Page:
5 Way to Sell to the Millennial Generation

Today’s sellers are benefiting from the Millennial generation (ages 34 and younger), who are eager to buy their first homes. In fact, Millennials made up the largest generation group (32 percent) of all buyers last year. So clearly they are a segment worth talking to, but many REALTORS® are having a hard time marketing to them. If you’re looking at tapping into this demographic of home buyers, here are five things you need to keep in mind.


1. Be authentic.

This is the most important thing you can do. You don’t need a spokesman -- simply be yourself and be honest. Don’t try to blow smoke, because they’ll see right through it. Make sure you present yourself appropriately.


2. You’re going to be fact-checked.

This generation of Americans is both skeptical and tech-savvy. So don’t try to sneak things past them. They’re going to double-check any numbers you try to share and look at multiple sources.


3. Be direct, then move on.

The Millennial generation was born “busy,” so you’re going to need to get your message out quickly. That’s why short and direct messaging tools work best.


4. Tell an emotional story.

Millenials want to feel like they’re helping to make a difference, and will support brands that do the same. So show how you are supporting the community you work with.


5. Don’t waste your time on TV.

Millennials simply don’t watch commercials. They grew up in a generation of DVRs and instant streaming content. So don’t waste advertising dollars on a medium they’ll never see.

Life is Timing – Especially in Real Estate


One of my favorite quotes from Bob Hope is, “I’ve always been in the right place at the right time. Of course, I steered myself there.” Everybody knows Hope had amazing comedic timing, but he was also brilliant with real estate timing. Real estate investments early in his career earned him the title Mr. Real Estate in southern California.


Being in the right place at the right time is the key. The National Association of REALTORS tells us that 70% of sellers contact one agent before listing their property. So, as Hope says, how can you “steer” yourself there and be the one agent who gets the call? It’s actually easier than you think.


Since almost half of all sellers go to friends, family and neighbors for agent recommendations, your job is to build a strong lead referral network. Consistent marketing to past clients, friends and family should be an automatic part of your business plan. These “organic” leads have the highest potential to become transactions, but many agents fear the time, effort and cost required to build their referral network.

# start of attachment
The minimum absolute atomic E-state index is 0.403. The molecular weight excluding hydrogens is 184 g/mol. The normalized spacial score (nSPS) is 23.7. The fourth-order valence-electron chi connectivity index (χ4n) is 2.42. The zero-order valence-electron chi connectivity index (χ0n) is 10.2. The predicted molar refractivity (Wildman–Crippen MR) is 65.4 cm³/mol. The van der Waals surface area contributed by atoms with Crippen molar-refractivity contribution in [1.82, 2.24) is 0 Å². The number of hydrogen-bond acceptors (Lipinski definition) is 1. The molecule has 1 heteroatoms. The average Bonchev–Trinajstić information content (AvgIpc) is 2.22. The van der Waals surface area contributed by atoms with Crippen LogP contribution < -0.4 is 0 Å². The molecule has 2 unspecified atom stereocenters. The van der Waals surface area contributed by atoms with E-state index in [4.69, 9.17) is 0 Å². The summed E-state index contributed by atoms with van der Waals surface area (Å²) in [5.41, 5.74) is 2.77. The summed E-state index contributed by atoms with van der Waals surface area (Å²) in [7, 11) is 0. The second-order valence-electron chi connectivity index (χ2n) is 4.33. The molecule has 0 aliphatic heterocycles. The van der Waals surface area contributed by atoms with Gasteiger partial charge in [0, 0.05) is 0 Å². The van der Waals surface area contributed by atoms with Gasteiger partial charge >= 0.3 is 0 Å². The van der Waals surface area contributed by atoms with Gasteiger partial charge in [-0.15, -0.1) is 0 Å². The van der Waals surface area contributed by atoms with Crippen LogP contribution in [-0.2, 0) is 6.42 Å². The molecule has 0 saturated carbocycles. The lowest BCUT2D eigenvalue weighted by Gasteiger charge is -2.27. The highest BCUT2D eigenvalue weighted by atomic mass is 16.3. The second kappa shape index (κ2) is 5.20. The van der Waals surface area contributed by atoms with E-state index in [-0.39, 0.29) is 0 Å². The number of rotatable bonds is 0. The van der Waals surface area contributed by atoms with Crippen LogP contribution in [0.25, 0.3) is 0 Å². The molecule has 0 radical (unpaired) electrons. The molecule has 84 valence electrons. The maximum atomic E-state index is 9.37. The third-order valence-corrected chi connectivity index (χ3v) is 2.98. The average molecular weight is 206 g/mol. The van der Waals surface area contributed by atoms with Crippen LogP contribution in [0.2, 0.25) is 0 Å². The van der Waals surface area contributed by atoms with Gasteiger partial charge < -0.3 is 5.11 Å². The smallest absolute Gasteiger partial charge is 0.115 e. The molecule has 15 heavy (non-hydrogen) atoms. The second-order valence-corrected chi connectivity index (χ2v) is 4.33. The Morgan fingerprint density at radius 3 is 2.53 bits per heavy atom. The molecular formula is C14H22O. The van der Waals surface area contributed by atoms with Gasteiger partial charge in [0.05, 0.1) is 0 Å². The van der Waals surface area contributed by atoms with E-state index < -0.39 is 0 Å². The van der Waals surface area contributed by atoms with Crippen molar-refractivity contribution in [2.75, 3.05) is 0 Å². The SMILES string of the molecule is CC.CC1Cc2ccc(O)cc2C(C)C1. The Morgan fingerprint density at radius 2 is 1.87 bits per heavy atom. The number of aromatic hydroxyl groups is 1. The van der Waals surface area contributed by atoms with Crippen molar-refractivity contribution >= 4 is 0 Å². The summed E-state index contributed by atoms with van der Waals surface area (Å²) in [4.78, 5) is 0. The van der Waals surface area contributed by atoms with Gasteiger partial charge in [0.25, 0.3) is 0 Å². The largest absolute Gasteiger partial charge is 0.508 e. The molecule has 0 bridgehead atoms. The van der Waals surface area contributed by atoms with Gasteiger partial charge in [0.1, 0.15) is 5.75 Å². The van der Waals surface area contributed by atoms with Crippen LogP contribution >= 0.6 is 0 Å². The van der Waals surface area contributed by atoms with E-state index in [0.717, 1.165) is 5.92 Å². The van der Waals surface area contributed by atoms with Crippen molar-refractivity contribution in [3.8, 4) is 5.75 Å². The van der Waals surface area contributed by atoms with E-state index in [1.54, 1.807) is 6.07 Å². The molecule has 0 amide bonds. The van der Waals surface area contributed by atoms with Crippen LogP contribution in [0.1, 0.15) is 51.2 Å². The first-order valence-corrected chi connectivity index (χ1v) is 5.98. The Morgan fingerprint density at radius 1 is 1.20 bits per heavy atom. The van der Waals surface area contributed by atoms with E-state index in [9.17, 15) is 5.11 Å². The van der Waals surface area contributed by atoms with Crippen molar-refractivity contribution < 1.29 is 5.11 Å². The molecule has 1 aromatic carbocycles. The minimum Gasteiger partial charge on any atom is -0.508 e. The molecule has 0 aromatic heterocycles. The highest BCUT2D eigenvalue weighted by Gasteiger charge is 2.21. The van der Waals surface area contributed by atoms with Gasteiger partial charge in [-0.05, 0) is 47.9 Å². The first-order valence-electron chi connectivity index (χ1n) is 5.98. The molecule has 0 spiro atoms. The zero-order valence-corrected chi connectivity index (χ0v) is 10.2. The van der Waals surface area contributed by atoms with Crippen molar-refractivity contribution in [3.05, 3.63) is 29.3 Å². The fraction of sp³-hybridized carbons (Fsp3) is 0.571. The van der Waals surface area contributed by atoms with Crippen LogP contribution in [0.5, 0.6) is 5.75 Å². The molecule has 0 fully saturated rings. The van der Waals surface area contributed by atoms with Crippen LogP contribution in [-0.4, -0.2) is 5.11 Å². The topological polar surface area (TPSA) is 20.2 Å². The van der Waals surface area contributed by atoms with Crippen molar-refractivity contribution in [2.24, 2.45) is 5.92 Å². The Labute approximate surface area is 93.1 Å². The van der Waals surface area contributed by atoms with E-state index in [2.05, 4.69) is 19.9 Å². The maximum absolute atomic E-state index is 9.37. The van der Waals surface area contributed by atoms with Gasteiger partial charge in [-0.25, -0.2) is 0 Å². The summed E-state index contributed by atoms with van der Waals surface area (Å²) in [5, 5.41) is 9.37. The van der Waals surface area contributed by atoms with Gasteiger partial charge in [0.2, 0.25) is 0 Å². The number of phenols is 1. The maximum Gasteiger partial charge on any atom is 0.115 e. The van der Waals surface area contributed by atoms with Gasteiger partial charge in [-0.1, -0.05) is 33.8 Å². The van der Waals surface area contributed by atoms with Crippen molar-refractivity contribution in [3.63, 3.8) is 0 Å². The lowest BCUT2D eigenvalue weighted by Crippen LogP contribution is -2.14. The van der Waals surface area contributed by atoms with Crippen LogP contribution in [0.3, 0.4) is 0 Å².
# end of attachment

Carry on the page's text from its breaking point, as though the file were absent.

Consistent marketing isn’t hard as long as you delegate the redundant tasks and automate the process. The Personal Marketing Company has products and services that make it easy for any agent to build a strong lead referral network. If you are serious about building and maintaining a career in real estate, you need to develop a lead referral network that calls you, instead of you cold calling strangers.

Stacking Meetings to Improve Productivity

On my fridge hangs a sign that reads, “Rome didn’t build a great civilization by having meetings, they did so by ruthlessly destroying anyone who opposed them.”  Luckily REALTORS® don’t have to be nearly that dramatic, but when I was touring Rome and saw that sign, I had to pick it up because I’ve spent my fair share of time in meetings. Now, I have nothing against meetings, especially when they stay productive. Article after article is published telling you how to make the most of your meetings. But what about scheduling them?

If you’re like me, you have several meetings in a day with gaps in between them. These 30- to 45-minute gaps are never enough time for me to get anything substantial done, but are just long enough to kill my productivity. So I try to avoid these gaps by consciously scheduling my meetings.

Spend time with your team and start timing your meetings. Once you have an average duration, start stacking your meetings together. That way you’re avoiding gaps throughout the entire day. If you need time to plan for the next meeting, that’s fine. Just be honest with yourself and set a realistic but limited time frame — don’t dilly dally.

Worst case scenario — you’re occasionally late to your next meeting. While you never want to be late meeting a client, your team will most likely understand and be willing to postpone starting for a few minutes.

Once you’re able to group together your meetings and your free time, you’ll be amazed at all this “lost” time you’ll be finding again.